Holder contends that the biggest obstacle to selling employers on including UPMC Health Plan on their menu of choices is getting in the door to make a presentation. To overcome that hurdle, Holder has taken a number of steps.

“We’ve increased the size of our sales, marketing and account management staff,” says Holder. “We have attempted to hire people that have good relationships with the consultants and brokers in town and who can start those conversations and keep them going.”

To open doors, Holder has pumped up the marketing effort, attempting to raise awareness in the minds of the consumer and of the corporate community. Direct mail campaigns, seminars and presentations to physicians have all been added to the marketing mix.

The effort has borne fruit, with the number of employer groups offering UPMC Health Plan at about 6,400, up from 4,000 just a few years ago. The number of Bayer Inc. employees choosing UPMC Health Plan doubled this year, and the number of Carnegie Mellon University employees opting for the plan has grown substantially.

While UPMC Health System has strong brand recognition, the health plan, Holder found, wasn’t as top-of-mind among insurance purchasers. To combat that, Holder launched a television branding campaign last spring to make sure that when people see UPMC Health System, they recognize that there is also a health plan.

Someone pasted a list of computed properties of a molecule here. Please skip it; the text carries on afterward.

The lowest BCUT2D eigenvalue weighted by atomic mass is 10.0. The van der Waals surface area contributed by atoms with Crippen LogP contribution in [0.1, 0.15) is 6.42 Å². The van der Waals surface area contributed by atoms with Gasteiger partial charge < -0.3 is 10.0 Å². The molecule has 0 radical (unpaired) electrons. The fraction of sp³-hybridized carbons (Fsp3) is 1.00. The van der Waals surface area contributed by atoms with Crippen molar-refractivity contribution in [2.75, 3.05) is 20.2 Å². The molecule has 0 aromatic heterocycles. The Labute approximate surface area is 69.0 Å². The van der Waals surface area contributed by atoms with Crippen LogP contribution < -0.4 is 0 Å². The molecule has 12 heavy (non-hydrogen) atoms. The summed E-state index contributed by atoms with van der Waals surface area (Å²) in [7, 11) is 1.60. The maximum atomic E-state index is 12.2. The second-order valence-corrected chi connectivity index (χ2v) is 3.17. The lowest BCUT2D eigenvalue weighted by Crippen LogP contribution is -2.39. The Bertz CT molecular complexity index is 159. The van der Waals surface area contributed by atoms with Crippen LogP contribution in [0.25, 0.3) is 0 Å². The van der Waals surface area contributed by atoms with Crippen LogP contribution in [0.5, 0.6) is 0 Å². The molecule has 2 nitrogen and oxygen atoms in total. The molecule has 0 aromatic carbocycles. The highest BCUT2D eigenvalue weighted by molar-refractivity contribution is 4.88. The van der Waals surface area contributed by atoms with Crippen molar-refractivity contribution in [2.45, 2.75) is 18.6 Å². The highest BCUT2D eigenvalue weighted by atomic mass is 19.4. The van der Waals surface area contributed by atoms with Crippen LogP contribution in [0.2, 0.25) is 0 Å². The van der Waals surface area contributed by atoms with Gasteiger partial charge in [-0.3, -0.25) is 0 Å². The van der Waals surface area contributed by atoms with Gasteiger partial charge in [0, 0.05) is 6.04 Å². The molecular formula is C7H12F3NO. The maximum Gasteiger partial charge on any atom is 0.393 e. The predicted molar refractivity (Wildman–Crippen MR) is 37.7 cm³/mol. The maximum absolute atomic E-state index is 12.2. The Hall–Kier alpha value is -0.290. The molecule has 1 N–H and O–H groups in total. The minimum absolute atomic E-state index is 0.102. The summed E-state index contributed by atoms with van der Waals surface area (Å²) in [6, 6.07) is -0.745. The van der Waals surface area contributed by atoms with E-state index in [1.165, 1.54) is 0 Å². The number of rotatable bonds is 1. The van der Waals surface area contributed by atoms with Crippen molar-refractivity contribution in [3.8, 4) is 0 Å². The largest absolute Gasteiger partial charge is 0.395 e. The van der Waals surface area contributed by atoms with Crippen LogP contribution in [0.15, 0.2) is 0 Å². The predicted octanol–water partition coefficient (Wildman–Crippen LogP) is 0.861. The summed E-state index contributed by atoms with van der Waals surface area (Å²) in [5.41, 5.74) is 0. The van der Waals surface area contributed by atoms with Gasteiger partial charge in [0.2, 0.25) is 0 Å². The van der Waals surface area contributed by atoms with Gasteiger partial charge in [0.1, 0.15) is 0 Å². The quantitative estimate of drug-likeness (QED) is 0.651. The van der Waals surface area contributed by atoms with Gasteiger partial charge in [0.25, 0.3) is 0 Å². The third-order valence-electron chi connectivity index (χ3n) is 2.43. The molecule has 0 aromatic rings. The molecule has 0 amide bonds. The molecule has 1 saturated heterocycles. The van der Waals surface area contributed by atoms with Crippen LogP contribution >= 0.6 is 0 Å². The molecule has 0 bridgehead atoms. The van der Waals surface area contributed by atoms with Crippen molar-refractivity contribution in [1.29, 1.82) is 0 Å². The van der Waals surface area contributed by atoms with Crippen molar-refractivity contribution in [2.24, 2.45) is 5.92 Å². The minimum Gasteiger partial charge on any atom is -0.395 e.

Ultimately, competition is the animating force for any business, even for one like UPMC Health Plan that is satisfied with returns that are less than a shareholder-owned company might require.

Nonetheless, “no margin, no mission” goes the old bromide in the health care industry, and all companies need to reinvest to grow or at least maintain their competitive positions. To compete in the health insurance market in Pittsburgh is a challenge. UPMC Health Plan must go up against the giant Highmark Blue Cross plans — for decades synonymous with insurance in Western Pennsylvania — and a number of national companies that recently entered the market. To keep the organization sharp, Holder reminds everyone around her that staying competitive for UPMC Health Plan means putting out an extra effort.

“I always feel like, and here’s what I say to people around here, is ‘We’re Avis. We have to try harder.’”

How to reach: UPMC Health Plan Inc., www.upmchealthplan.com